Bone fractures are common non-lethal consequences of injuries related to vehicle and sports accidents, falls or trauma and their incidence is doomed to rise with the increase in life expectancy. Long bone fractures are notorious for being slow to heal, often requiring months until the consolidation is completed [1, 2]. Fracture healing is a complex dynamic process characterized by the balance of mechanical and physiological stimuli: the biological environment is influenced by the fixation technique used to stabilize the fracture that will determine the outcome of the healing process [3]. The biological course of bone fracture healing is characterized by different steps, represented in Figure 1.

The bone fracture healing process. (A) Long bone fracture. (B) Hematoma formation around the fracture site. (C) Soft callus formation. (D) Hard callus formation. (E) Bone remodeling phase.

The first, immediate response to fracture is the formation of a hematoma, as the result of blood vessels disruption and bone marrow effusion upon the bone injury. As soon as the hematoma forms, the inflammatory cells reach the fracture site. The acute inflammatory response is the first crucial step in the fracture healing process, activating the upregulation of angiogenic factors, thus supporting the vascularization of the injured site. Just 24 hours after the injury, the pro-inflammatory response is counterbalanced by the release of anti-inflammatory cytokines involved in the recruitment of cells enrolled in the healing of the injured tissue [4]. If the acute inflammatory response remains unresolved (e.g. due to a bacterial infection at the injury site or to chronic inflammatory diseases), the healing of the fracture can be inhibited or, even worst, it may fail [5].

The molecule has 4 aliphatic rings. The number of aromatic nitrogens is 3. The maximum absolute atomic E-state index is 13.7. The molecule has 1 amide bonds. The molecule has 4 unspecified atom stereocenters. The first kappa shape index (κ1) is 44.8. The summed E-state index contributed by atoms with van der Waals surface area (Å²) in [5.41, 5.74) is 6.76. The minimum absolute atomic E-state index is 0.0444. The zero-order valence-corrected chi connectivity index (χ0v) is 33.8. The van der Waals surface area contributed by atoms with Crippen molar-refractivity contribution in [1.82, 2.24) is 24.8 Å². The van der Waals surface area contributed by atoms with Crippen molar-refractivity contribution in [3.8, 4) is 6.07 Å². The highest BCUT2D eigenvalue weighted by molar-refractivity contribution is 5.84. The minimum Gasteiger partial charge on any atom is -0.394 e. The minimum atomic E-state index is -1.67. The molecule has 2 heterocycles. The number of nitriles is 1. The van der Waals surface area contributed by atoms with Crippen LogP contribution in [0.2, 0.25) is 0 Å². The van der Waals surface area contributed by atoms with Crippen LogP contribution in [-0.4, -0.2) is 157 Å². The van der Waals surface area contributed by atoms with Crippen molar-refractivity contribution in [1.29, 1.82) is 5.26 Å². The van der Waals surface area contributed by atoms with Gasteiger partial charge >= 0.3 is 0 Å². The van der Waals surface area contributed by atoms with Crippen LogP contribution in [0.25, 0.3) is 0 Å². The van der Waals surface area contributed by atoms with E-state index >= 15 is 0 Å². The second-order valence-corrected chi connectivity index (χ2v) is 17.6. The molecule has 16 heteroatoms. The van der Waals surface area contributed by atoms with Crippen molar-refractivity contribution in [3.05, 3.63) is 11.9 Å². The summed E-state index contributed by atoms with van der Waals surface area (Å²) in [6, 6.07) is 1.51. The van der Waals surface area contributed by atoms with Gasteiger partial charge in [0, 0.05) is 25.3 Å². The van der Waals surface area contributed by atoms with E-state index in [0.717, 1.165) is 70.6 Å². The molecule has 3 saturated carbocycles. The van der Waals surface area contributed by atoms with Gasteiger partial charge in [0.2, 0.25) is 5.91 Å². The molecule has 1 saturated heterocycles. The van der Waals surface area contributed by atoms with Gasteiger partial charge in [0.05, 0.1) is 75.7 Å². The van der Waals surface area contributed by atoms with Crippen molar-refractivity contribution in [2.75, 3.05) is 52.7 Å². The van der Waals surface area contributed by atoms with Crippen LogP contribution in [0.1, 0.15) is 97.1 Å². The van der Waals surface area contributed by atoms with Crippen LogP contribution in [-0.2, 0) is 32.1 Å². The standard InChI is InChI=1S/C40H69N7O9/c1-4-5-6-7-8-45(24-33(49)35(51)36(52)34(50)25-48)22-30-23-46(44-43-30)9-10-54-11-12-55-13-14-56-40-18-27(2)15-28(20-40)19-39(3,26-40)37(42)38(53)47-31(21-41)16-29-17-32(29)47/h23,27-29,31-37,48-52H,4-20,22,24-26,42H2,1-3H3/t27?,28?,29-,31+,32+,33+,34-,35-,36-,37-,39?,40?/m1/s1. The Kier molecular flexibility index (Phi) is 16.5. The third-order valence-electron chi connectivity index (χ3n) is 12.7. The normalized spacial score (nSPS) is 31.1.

The second stage of the fracture healing process is characterized by the progressive evolution of the hematoma into granulation tissue, followed by the gradual replacement of the latter one in a soft callus composed of fibrous tissue and cartilage. This anabolic phase is characterized by an increase in tissue volume due to the de novo recruitment of mesenchymal progenitor cells [6]. Subsequently, these cells differentiate into osteoblasts or chondrocytes producing the extracellular matrix and cartilage, while slowly replacing the hematoma and filling the fracture gap [4]. Even if the soft callus formation confers to fractures an initial stability, the bone healing process is not completed yet.

Progressively, the soft callus is replaced through a process known as endochondral ossification, becoming more robust and mechanically rigid: the cartilaginous callus undergoes to mineralization, resorption and it is finally replaced by woven bone [7]. Once the fracture site is restored, the woven bone is then slowly substituted by lamellar bone, concluding the process with the last stage: the remodeling phase. The remodeling process is carried out by the balance of hard callus resorption by osteoclasts and lamellar bone deposition by osteoblasts [7]. This phase finally concludes the process by restoring the mechanical and biological function of the bone.


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